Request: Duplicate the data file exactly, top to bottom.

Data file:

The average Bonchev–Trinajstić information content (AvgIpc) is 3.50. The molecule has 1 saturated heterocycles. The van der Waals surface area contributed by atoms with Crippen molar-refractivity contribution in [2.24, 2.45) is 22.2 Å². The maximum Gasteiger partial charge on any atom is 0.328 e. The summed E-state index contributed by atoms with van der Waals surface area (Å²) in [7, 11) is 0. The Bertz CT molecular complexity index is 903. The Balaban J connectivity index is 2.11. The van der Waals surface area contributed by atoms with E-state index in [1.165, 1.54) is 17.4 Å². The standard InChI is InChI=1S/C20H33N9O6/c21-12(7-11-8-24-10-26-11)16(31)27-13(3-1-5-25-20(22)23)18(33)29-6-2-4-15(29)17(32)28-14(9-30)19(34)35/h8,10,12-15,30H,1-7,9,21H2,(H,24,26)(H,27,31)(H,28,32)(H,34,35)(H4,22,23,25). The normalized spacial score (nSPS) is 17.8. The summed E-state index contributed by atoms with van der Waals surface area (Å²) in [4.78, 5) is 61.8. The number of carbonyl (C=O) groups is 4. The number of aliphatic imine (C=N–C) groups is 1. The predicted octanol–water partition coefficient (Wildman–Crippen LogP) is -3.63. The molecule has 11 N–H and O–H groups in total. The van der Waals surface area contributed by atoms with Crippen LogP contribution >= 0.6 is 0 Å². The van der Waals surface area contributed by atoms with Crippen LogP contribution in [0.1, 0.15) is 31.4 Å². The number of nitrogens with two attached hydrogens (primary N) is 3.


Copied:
The average Bonchev–Trinajstić information content (AvgIpc) is 3.50. The molecule has 1 saturated heterocycles. The van der Waals surface area contributed by atoms with Crippen molar-refractivity contribution in [2.24, 2.45) is 22.2 Å². The maximum Gasteiger partial charge on any atom is 0.328 e. The summed E-state index contributed by atoms with van der Waals surface area (Å²) in [7, 11) is 0. The Bertz CT molecular complexity index is 903. The Balaban J connectivity index is 2.11. The van der Waals surface area contributed by atoms with E-state index in [1.165, 1.54) is 17.4 Å². The standard InChI is InChI=1S/C20H33N9O6/c21-12(7-11-8-24-10-26-11)16(31)27-13(3-1-5-25-20(22)23)18(33)29-6-2-4-15(29)17(32)28-14(9-30)19(34)35/h8,10,12-15,30H,1-7,9,21H2,(H,24,26)(H,27,31)(H,28,32)(H,34,35)(H4,22,23,25). The normalized spacial score (nSPS) is 17.8. The summed E-state index contributed by atoms with van der Waals surface area (Å²) in [4.78, 5) is 61.8. The number of carbonyl (C=O) groups is 4. The number of aliphatic imine (C=N–C) groups is 1. The predicted octanol–water partition coefficient (Wildman–Crippen LogP) is -3.63. The molecule has 11 N–H and O–H groups in total. The van der Waals surface area contributed by atoms with Crippen LogP contribution >= 0.6 is 0 Å². The van der Waals surface area contributed by atoms with Crippen LogP contribution in [0.1, 0.15) is 31.4 Å². The number of nitrogens with two attached hydrogens (primary N) is 3.